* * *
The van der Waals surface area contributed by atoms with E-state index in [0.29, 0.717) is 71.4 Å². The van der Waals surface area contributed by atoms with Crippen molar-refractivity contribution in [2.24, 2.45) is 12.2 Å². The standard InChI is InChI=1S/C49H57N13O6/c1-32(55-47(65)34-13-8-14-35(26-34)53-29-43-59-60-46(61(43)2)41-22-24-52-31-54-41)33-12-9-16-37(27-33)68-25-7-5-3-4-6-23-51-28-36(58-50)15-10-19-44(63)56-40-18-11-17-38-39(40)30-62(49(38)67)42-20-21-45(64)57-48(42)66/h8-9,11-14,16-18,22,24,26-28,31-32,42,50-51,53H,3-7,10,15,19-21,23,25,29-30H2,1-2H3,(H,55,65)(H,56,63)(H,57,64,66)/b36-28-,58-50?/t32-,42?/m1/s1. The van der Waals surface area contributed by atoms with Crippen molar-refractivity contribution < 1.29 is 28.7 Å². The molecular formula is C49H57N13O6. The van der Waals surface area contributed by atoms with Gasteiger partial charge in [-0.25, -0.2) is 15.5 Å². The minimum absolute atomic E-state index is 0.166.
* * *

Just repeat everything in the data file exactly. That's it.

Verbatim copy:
The van der Waals surface area contributed by atoms with E-state index in [0.29, 0.717) is 71.4 Å². The van der Waals surface area contributed by atoms with Crippen molar-refractivity contribution in [2.24, 2.45) is 12.2 Å². The standard InChI is InChI=1S/C49H57N13O6/c1-32(55-47(65)34-13-8-14-35(26-34)53-29-43-59-60-46(61(43)2)41-22-24-52-31-54-41)33-12-9-16-37(27-33)68-25-7-5-3-4-6-23-51-28-36(58-50)15-10-19-44(63)56-40-18-11-17-38-39(40)30-62(49(38)67)42-20-21-45(64)57-48(42)66/h8-9,11-14,16-18,22,24,26-28,31-32,42,50-51,53H,3-7,10,15,19-21,23,25,29-30H2,1-2H3,(H,55,65)(H,56,63)(H,57,64,66)/b36-28-,58-50?/t32-,42?/m1/s1. The van der Waals surface area contributed by atoms with Crippen molar-refractivity contribution < 1.29 is 28.7 Å². The molecular formula is C49H57N13O6. The van der Waals surface area contributed by atoms with Gasteiger partial charge in [-0.25, -0.2) is 15.5 Å². The minimum absolute atomic E-state index is 0.166.